Hi, How Can We Help You?


May 17, 2024

Haguruka’s “Ingo z’Amahoro” project Saved our Marriage

Nyiramugisha Adeline and Habiyaremye Jean Bosco married young in 2013. Adeline was 21, and Habiyaremye was only 19. Their troubles began a year later. Habiyaremye frequented bars, returning home angry or needing money they simply didn’t have. “Five debt collectors came once, and I felt like leaving forever,” Adeline recalled.

Habiyaremye felt pressured into the marriage. He claimed Adeline moved in uninvited and stayed forcibly, and his family disapproved. Friends mocked him for marrying an “older woman,” fueling his reliance on alcohol. The fighting escalated, and even family mediation failed.

Habiyaremye, depressed, stopped working and turned to drink more. Every possession became a source of conflict, even though they had little. Their children’s education suffered due to lack of funds.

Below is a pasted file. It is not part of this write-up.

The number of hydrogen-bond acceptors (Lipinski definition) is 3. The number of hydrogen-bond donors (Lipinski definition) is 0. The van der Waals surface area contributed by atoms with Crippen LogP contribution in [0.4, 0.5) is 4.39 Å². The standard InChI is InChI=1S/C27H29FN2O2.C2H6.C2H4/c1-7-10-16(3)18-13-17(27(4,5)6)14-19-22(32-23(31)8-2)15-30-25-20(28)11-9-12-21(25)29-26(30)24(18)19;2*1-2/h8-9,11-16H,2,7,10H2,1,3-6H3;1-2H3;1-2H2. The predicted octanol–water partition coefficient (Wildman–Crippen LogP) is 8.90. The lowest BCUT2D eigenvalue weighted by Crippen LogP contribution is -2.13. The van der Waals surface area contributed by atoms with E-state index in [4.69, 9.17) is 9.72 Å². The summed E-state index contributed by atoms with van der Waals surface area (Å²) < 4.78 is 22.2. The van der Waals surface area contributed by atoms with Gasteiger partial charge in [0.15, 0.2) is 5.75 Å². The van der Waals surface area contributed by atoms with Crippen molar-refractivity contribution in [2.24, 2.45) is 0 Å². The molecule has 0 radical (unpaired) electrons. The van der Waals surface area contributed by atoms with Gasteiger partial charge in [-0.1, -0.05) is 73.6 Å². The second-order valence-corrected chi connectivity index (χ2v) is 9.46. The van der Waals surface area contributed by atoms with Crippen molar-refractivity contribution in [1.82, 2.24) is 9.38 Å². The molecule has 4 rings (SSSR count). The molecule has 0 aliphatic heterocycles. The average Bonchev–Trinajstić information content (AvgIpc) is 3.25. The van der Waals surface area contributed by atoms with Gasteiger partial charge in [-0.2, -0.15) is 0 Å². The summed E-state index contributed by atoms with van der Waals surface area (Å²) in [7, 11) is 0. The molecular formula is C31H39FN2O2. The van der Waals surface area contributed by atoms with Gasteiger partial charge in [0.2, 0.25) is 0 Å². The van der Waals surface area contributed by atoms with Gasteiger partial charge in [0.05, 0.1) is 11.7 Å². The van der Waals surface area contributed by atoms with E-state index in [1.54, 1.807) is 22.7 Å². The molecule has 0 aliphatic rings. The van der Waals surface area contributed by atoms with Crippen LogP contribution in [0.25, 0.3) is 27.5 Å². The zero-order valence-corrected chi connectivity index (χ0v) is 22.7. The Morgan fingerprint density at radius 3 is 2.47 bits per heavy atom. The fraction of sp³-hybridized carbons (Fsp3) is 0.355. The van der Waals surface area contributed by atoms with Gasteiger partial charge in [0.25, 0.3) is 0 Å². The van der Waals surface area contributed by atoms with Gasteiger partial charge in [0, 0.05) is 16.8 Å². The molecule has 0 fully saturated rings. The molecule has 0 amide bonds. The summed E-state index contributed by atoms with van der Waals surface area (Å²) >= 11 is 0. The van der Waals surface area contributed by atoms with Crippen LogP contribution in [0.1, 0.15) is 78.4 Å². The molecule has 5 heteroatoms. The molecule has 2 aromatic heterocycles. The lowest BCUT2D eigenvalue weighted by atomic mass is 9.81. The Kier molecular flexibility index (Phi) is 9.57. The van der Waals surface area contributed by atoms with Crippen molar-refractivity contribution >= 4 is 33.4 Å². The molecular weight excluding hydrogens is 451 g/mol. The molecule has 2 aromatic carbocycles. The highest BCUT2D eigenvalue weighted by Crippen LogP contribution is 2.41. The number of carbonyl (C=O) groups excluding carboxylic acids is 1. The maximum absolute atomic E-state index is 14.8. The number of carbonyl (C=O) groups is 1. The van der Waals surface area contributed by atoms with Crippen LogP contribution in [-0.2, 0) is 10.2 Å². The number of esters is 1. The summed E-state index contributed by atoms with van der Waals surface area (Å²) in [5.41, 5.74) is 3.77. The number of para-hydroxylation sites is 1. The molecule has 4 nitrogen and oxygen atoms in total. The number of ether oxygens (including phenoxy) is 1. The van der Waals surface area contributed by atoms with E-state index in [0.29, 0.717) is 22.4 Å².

Adeline felt trapped and silent until discovering the Ingo Z’amahoro project in Haguruka. This program encouraged open communication. On the first day, they felt a sense of shared vulnerability and attended every session.

They learned: cooperation between spouses in household chores, healthy conflict resolution, and ending domestic violence.

After the training, Habiyaremye spent less time at bars, communication improved, and arguments subsided. Now, they share his earnings, prioritizing family needs. “Before, conflict meant empty plates,” Habiyaremye admitted. “Now, we eat together, using our money wisely.”

Adeline also found her voice through Haguruka’s women’s space. Her newfound confidence led her to lead a cooperative of 25 people. “I used to be timid,” she said, “but now I speak clearly.”

Today, they are a happy family with thriving children. They credit Haguruka for saving their marriage from the brink of collapse. Now a role model in their village, they encourage other couples to talk openly and resolve conflict.